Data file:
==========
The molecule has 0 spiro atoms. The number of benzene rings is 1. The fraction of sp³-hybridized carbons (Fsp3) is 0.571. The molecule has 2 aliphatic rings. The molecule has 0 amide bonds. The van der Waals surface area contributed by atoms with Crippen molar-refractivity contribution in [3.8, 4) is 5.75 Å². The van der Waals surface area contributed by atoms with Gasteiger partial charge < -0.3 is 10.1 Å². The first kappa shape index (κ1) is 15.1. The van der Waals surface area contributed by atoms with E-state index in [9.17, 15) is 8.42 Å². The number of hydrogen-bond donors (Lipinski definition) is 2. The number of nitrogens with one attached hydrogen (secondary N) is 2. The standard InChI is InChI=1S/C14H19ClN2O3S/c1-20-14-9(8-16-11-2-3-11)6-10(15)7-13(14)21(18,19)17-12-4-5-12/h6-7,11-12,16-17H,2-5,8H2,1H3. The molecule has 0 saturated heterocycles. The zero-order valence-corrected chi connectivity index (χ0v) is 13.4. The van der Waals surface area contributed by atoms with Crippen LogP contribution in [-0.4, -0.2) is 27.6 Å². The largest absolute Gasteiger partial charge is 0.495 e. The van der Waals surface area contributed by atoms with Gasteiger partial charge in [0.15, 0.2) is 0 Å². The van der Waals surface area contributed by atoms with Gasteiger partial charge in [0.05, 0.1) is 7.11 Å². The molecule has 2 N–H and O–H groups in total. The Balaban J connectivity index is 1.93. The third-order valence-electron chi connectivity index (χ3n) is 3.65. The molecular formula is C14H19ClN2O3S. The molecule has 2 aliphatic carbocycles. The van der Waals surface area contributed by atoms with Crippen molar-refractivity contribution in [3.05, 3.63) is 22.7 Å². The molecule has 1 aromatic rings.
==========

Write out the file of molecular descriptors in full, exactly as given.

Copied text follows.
The molecule has 0 spiro atoms. The number of benzene rings is 1. The fraction of sp³-hybridized carbons (Fsp3) is 0.571. The molecule has 2 aliphatic rings. The molecule has 0 amide bonds. The van der Waals surface area contributed by atoms with Crippen molar-refractivity contribution in [3.8, 4) is 5.75 Å². The van der Waals surface area contributed by atoms with Gasteiger partial charge < -0.3 is 10.1 Å². The first kappa shape index (κ1) is 15.1. The van der Waals surface area contributed by atoms with E-state index in [9.17, 15) is 8.42 Å². The number of hydrogen-bond donors (Lipinski definition) is 2. The number of nitrogens with one attached hydrogen (secondary N) is 2. The standard InChI is InChI=1S/C14H19ClN2O3S/c1-20-14-9(8-16-11-2-3-11)6-10(15)7-13(14)21(18,19)17-12-4-5-12/h6-7,11-12,16-17H,2-5,8H2,1H3. The molecule has 0 saturated heterocycles. The zero-order valence-corrected chi connectivity index (χ0v) is 13.4. The van der Waals surface area contributed by atoms with Crippen LogP contribution in [-0.4, -0.2) is 27.6 Å². The largest absolute Gasteiger partial charge is 0.495 e. The van der Waals surface area contributed by atoms with Gasteiger partial charge in [0.15, 0.2) is 0 Å². The van der Waals surface area contributed by atoms with Gasteiger partial charge in [0.05, 0.1) is 7.11 Å². The molecule has 2 N–H and O–H groups in total. The Balaban J connectivity index is 1.93. The third-order valence-electron chi connectivity index (χ3n) is 3.65. The molecular formula is C14H19ClN2O3S. The molecule has 2 aliphatic carbocycles. The van der Waals surface area contributed by atoms with Crippen molar-refractivity contribution in [3.05, 3.63) is 22.7 Å². The molecule has 1 aromatic rings.